- parental overprotection, which may cause the child to feel incapable of coping with difficulties and challenges
Parents reading this article may now think I’m asking for impossible perfection. But my intention is not to criticize. It is clear to me that modern life is too complicated for any parent to be perfect. Moreover, sometimes parents trying to be perfect end up overprotecting the child, and overprotecting, as I wrote above, can also result in feeling not good enough as well as various other problems. Nor is it good for parents to sacrifice their own boundaries and happiness too much, just to keep the child pleased all the time. Balance is always important, and balance does not always mean perfect feelings.
In essence, I do not think that recognizing and exposing a problem automatically means the problem should not exist at all, and should be suppressed by all means. Even if problems could be completely avoided – which as a rule is not possible – I think experiencing some problems is needed for our development and motivation. (Check out the article Children Need Challenges.) That’s why not everything is up to parents – it is every adult’s responsibility to help themselves heal their self-image, once they grow up.
Inferiority complex in different stages of life
Feeling “less than” may exist at the identity level – i.e. chronic and generalized – or it may be contextual, i.e. may appear only occasionally in specific circumstances. What these circumstances will be, largely depends on the experiences in our early family, that is, what our parents valued or why they criticized us.
Feelings of inferiority often become conscious for the first time in adolescence, when the opinion of our peers becomes especially important to us, and our self-image is unstable. But this does not mean these feelings were created for the first time in that period. The stronger the sense of inferiority, the more generalized and illogical, the more likely it is to originate from an even earlier age.
Sometimes young people can successfully suppress their sense of inferiority when they are just starting out in life and are full of great hopes and goals, faith that they will prove themselves. Then the desired sense of self-worth can be projected onto future accomplishments and drawn from the vision of those accomplishments. But whether you achieve those goals or not, the feeling of inferiority does not come from outside, so it cannot be solved on the outside, either.
People who achieve their ambitions, can one day wake up and realize they still do not feel good enough, that successes have not driven away the underlying pain and emptiness. They may realize that they have wasted years of life chasing other people’s dreams and approval, instead of building their own identity and looking for their own path. Or they don’t realize it at all, so the need to prove themselves keeps driving them on and on. This can often be noticed in powerful and famous people in public life.
People who have failed to achieve their goals may (usually around their 30th or 40th birthday, when they begin to doubt themselves or lose hope) find themselves faced with a sudden resurgence of feelings of inferiority. They have to face a hidden self-image they had mostly successfully avoided until then. Considering it’s a childish self-image, it’s not just reasonable acceptance that we’re among the vast majority of people who aren’t “on top”; it is an irrational but intense feeling that we are flawed, that we are not good enough just by not being among “the best”.
The middle age crisis often involves trying to escape such feelings, so some people may feel an increased need to prove themselves to others, often in reckless ways. They may resort to love affairs without true love, career changes motivated by status and money instead of real affinity, or risky attempts to get rich quick. Anything we do without real inner enthusiasm, to get attention, approval, or a sense of importance from the outside, is typically motivated by a sense of inferiority.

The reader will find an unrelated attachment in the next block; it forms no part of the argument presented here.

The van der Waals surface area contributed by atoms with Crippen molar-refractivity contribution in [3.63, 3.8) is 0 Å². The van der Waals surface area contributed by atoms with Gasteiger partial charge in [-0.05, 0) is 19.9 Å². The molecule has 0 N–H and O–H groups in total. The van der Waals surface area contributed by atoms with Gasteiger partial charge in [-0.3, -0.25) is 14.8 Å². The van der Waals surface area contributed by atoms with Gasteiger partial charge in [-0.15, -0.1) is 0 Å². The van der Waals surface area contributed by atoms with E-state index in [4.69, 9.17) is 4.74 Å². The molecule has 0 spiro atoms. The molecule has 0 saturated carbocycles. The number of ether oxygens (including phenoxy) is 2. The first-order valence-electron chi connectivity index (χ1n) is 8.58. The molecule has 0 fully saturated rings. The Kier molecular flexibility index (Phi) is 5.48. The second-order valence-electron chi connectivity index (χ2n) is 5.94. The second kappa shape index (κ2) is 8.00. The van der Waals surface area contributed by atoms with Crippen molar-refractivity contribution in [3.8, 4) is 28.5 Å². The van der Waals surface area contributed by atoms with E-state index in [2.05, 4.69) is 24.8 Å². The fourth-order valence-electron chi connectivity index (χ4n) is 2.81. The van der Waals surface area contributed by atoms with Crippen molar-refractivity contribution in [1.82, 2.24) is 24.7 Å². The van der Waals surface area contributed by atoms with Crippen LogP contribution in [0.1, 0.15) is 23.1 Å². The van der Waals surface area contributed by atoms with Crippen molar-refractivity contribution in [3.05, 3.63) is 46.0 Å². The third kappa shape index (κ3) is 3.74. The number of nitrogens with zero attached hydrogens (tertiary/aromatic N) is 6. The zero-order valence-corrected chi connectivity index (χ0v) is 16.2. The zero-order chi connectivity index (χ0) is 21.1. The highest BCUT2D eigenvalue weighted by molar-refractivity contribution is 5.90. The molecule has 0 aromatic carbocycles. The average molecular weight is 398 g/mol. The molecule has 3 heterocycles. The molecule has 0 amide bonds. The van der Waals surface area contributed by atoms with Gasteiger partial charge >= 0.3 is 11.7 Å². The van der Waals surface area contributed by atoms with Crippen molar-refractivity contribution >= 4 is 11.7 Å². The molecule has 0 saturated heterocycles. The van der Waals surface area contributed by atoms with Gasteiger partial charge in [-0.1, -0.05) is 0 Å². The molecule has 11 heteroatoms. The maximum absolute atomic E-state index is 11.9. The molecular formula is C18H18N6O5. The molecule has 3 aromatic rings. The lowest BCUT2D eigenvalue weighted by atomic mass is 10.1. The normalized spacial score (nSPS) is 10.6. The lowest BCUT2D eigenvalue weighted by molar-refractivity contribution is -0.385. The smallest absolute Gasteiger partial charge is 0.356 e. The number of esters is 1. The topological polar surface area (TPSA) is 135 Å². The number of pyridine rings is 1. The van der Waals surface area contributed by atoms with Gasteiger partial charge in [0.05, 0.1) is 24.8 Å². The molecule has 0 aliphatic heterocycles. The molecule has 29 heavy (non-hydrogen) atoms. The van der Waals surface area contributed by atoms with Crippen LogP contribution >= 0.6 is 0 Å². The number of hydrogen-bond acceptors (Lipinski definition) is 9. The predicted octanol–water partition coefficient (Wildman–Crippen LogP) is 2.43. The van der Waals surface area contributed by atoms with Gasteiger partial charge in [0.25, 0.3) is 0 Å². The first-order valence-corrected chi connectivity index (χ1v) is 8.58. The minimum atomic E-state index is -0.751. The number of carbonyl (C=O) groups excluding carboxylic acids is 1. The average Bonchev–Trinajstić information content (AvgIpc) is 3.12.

How to heal the sense of inferiority
It is very easy to give in to the urge to seek confirmation from the outside: through money, business success, relationships with popular people, and various power games, from physical violence, to all kinds of manipulation, to games like “I’m a such a victim, I suffer more than others!” Our upbringing, peers, the whole culture around us constantly subtly or less subtly urge us to seek external approval.
But even if we manage to prove ourselves in such ways, external success fails to fill the internal void. Many people lose interest and satisfaction in such success almost as soon as they achieve it, so they usually reorient themselves to some new goal, a new success – and it never ends, it’s never enough.
A healthy motivation for effort and achievement in the outside world is not the hope for recognition and approval of others, but inner inspiration, curiosity and pleasure in developing one’s own potentials. In that state of mind, we have no need to compare ourselves with others, but simply explore, follow our sense of interest and satisfaction, allow our creative urge to express itself. As soon as we start to wonder if what we are doing is good enough, if it will attract attention and recognition, it already means that we doubt our own worth.
In order to be able to live our authentic creativity, we need to find and build a sense of self-worth from within. This is easier said than done, given that childhood impressions and early emotional conditioning are active at a deeper level than rational. It takes perseverance and dedication to work on your relationship with yourself in the long run. Here are some of the most effective, yet simple and enjoyable approaches:
- Imagine looking at yourself from the perspective of someone who loves you. That way, it’s easier to appreciate your virtues while forgiving yourself your flaws.
- Focus on your heart and recognize the qualities you find at the core of your heart. Practice being aware of them and expressing them.
- Identify with the perspective of someone in your environment who has healthy self-esteem. Investigate what it feels like and apply it to yourself.
- Imagine healthy parents who support you, value you and recognize your qualities. This is my favorite and (IMO) the most important approach, given that our inner child still unconsciously follows our parents’ input even when we are already grown up.
If you wish, we can help you with all of this, and apply individual approach in resolving your early conditioning.